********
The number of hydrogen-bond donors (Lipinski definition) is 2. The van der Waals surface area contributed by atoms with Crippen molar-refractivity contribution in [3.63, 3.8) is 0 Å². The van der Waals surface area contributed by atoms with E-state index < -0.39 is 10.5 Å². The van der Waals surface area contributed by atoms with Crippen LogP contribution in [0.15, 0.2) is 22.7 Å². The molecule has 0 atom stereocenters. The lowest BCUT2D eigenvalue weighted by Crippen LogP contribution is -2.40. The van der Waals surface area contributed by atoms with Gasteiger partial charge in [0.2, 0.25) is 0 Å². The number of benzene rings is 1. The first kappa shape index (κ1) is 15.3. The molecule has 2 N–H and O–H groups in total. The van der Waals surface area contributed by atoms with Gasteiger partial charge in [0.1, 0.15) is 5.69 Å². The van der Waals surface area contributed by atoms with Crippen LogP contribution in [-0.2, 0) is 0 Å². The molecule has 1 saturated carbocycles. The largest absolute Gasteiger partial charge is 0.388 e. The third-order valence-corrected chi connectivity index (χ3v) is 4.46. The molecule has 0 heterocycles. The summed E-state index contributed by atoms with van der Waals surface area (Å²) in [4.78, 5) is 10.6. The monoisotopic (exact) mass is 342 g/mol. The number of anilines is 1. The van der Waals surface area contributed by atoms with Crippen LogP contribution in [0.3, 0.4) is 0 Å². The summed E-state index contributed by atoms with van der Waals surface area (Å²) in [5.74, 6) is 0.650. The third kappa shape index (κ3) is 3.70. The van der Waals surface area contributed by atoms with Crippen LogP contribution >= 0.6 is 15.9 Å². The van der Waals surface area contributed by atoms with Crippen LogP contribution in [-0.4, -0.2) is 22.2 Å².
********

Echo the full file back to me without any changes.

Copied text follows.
The number of hydrogen-bond donors (Lipinski definition) is 2. The van der Waals surface area contributed by atoms with Crippen molar-refractivity contribution in [3.63, 3.8) is 0 Å². The van der Waals surface area contributed by atoms with E-state index < -0.39 is 10.5 Å². The van der Waals surface area contributed by atoms with Crippen LogP contribution in [0.15, 0.2) is 22.7 Å². The molecule has 0 atom stereocenters. The lowest BCUT2D eigenvalue weighted by Crippen LogP contribution is -2.40. The van der Waals surface area contributed by atoms with Gasteiger partial charge in [0.2, 0.25) is 0 Å². The number of benzene rings is 1. The first kappa shape index (κ1) is 15.3. The molecule has 2 N–H and O–H groups in total. The van der Waals surface area contributed by atoms with Gasteiger partial charge in [0.1, 0.15) is 5.69 Å². The van der Waals surface area contributed by atoms with Crippen LogP contribution in [-0.2, 0) is 0 Å². The molecule has 1 saturated carbocycles. The largest absolute Gasteiger partial charge is 0.388 e. The third-order valence-corrected chi connectivity index (χ3v) is 4.46. The molecule has 0 heterocycles. The summed E-state index contributed by atoms with van der Waals surface area (Å²) in [4.78, 5) is 10.6. The monoisotopic (exact) mass is 342 g/mol. The number of anilines is 1. The van der Waals surface area contributed by atoms with Crippen LogP contribution in [0.3, 0.4) is 0 Å². The summed E-state index contributed by atoms with van der Waals surface area (Å²) in [5.74, 6) is 0.650. The third kappa shape index (κ3) is 3.70. The van der Waals surface area contributed by atoms with Crippen LogP contribution >= 0.6 is 15.9 Å². The van der Waals surface area contributed by atoms with Crippen LogP contribution in [-0.4, -0.2) is 22.2 Å².